NEWS RELEASE, 6/28/99
San Francisco's cornerstone juvenile justice reform program barely alive, says UC Berkeley report
By Patricia McBroom, Public Affairs
BERKELEY--San Francisco's experiment in juvenile justice reform, launched two years ago with high expectations, is barely breathing, according to a research report from the Goldman School of Public Policy at the University of California, Berkeley.
After 10 months of operation, the Community Assessment and Referral Center - an intake facility for youth detained by the police and run by the award-winning Delancey Street Foundation - has processed only a handful of juveniles instead of the hundreds envisioned by the city's forward-looking Juvenile Justice Action Plan, says the report.
The report was written by four graduate students in public policy, under the direction of Eugene Bardach, UC Berkeley professor of public policy.
"This doesn't look good," said Bardach. "The program is drifting, and no one seems to be paying any attention. It's an experiment that isn't experimenting."
The researchers found that the intake center had evaluated only six percent, or 125, of the roughly 2,000 juveniles detained by police over a 10-month period in four neighborhoods chosen for the Delancey Street pilot project.
That is a rate of less than three juveniles per week, at a cost of $5,000 per youth, the university students discovered.
The program, funded at $827,000 for three years, is the cornerstone of a juvenile justice reform package put together with a $5 million grant from the state.
Bardach said that five staffers, including case managers, a probation officer and a psychological worker, are "sitting there for ten hours a day and getting on average one kid every two days.
"Is this enough? Clearly, it's not," he said.
The investigation was carried out by Laurence Freitas, Gregory Paulos, Sonia Worcel and Junya Yamazaki over three months and was based on interviews throughout the juvenile justice system, plus an analysis of data.
The Community Assessment and Referral Center is only one of six new services funded by the $5 million reform package to keep as many juveniles as possible out of detention. But it is the entry point for the total program.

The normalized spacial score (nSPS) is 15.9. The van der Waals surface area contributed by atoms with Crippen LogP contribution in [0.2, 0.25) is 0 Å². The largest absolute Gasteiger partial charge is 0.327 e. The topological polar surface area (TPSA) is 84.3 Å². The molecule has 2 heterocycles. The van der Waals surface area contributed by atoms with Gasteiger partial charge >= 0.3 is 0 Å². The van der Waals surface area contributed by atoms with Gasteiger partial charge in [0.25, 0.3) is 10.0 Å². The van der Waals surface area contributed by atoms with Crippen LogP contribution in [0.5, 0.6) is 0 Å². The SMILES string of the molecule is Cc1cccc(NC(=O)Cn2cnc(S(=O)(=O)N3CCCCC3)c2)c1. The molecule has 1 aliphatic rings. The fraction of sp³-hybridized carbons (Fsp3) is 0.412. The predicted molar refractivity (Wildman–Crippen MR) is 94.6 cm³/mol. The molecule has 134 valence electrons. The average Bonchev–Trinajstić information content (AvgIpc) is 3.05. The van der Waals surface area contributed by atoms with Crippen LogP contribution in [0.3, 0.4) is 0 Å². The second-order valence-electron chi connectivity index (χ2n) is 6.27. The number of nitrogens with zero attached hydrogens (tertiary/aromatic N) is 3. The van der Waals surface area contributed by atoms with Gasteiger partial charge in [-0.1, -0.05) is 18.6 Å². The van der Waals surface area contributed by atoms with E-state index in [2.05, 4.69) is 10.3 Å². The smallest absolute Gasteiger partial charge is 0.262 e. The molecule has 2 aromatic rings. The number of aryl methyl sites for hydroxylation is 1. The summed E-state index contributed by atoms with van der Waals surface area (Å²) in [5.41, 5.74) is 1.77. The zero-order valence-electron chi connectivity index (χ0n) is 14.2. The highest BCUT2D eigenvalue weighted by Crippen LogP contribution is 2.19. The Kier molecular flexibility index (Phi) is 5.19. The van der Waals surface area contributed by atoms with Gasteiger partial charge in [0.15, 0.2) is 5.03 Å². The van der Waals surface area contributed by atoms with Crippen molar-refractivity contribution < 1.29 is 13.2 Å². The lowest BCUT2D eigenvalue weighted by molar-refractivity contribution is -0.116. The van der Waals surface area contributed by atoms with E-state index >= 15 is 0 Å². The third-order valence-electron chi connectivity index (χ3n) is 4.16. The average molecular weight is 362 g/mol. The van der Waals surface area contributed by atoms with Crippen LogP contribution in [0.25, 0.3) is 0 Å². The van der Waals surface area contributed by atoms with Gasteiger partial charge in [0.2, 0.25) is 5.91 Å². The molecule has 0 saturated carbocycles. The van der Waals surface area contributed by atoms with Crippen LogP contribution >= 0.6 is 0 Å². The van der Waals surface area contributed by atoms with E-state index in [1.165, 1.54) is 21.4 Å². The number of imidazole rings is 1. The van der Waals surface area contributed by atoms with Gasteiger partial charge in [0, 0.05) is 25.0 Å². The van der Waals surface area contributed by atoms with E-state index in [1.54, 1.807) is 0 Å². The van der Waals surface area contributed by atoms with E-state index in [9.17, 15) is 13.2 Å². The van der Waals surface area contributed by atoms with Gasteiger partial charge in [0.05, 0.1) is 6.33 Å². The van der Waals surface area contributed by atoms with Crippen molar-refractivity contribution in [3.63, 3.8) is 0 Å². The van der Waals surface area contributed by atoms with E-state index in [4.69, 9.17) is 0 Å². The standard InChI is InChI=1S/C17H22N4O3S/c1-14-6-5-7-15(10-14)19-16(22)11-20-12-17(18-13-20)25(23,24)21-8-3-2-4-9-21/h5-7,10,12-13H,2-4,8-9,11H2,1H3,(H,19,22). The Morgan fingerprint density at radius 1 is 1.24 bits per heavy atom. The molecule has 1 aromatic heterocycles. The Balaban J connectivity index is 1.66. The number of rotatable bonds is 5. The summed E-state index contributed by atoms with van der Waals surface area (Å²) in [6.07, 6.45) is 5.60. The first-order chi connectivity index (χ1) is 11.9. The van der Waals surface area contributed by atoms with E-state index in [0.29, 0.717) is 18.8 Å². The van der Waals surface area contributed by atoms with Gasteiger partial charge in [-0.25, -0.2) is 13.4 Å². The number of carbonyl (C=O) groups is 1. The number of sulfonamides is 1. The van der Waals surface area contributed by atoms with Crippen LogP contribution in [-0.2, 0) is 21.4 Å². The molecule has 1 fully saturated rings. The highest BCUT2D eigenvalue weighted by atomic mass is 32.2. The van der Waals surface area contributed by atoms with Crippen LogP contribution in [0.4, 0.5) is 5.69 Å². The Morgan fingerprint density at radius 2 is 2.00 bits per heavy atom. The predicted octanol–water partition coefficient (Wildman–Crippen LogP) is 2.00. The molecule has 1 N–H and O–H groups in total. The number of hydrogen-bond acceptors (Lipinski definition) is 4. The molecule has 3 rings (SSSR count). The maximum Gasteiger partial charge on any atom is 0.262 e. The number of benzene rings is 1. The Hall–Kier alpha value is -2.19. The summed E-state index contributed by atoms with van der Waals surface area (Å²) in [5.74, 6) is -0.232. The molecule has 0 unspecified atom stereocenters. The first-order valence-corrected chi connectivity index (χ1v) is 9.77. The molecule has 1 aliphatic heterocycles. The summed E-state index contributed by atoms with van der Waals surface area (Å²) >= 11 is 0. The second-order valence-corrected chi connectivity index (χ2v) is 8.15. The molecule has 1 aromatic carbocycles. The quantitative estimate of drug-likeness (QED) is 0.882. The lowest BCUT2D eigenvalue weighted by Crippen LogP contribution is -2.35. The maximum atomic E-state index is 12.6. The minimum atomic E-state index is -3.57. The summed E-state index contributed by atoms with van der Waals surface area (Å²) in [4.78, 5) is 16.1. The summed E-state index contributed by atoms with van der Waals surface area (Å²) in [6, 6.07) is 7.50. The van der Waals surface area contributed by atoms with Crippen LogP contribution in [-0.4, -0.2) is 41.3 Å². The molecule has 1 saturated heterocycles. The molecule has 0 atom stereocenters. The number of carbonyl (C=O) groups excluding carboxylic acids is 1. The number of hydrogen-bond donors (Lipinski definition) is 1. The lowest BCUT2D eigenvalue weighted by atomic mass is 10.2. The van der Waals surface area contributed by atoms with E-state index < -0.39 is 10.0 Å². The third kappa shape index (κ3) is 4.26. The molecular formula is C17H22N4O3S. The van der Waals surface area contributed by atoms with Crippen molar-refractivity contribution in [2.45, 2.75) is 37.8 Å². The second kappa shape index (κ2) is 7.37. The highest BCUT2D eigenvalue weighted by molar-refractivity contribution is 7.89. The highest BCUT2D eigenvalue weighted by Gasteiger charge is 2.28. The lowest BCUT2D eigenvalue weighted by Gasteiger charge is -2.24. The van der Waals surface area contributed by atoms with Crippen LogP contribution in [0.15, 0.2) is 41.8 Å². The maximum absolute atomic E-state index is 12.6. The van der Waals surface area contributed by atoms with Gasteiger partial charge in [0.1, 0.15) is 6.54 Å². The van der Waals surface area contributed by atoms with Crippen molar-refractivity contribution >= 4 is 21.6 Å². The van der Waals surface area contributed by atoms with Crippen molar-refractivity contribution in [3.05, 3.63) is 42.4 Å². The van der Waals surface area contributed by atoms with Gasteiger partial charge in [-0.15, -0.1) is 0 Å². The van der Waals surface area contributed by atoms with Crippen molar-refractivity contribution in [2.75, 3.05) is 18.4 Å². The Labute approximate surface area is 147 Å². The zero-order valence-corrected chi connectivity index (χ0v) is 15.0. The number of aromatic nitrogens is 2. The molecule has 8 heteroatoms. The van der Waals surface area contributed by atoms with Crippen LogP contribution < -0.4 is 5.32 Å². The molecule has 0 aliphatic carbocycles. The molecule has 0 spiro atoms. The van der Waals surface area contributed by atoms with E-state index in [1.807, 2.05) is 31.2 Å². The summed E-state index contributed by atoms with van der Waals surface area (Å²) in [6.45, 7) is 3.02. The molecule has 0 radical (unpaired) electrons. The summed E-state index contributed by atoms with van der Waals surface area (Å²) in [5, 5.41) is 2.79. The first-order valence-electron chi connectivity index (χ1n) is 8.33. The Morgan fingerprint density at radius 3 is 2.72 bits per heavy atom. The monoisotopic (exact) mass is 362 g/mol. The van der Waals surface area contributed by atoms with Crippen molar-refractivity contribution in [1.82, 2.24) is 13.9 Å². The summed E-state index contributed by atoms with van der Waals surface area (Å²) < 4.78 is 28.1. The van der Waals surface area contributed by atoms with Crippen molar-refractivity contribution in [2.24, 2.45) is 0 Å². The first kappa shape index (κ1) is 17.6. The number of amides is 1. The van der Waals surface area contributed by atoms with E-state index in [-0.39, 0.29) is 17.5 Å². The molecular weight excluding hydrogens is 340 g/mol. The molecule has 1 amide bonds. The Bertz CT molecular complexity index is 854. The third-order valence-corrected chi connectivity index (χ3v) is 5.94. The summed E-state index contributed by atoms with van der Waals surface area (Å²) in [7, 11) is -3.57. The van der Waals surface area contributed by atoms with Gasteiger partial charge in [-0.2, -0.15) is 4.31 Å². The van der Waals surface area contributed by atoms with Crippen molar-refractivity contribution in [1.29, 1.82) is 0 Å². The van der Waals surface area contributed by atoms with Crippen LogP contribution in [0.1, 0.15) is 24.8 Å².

Depending on the facility's assessment, youth are to receive a range of multi-agency services covering health, mental health, education and social needs rather than being automatically channeled into the Youth Guidance Center, where they may be held in custody even though they may not have committed a crime.
The UC Berkeley researchers identified a number of reasons for the center's low performance.
o It was not open around the clock. Its hours, from noon to 10 p.m. at night during weekdays, missed half of its target population. Fifty percent of juveniles are detained during night and morning hours and on weekends.
o The Department of Probation seemed to resist the reforms and failed to supply enough probation officers to staff the center around the clock. Without the officers, the center could not stay open.
o The center applied highly limiting criteria for the youth it would evaluate. It excluded juveniles involved in violent crime, those with outstanding arrest warrants and youth from other counties.
o There has been no management oversight of the program. The San Francisco Mayor's Criminal Justice Council, which received the $5 million grant from the California State Board of Corrections, has failed to supervise its implementation. Meanwhile, the agencies involved, the police department, the probation department and Delancey Street, are not accountable to each other, nor to a single administrative body.
"Where you go from here is not clear," said Bardach. "But
someone higher up ought to be dealing with this. The next level is the
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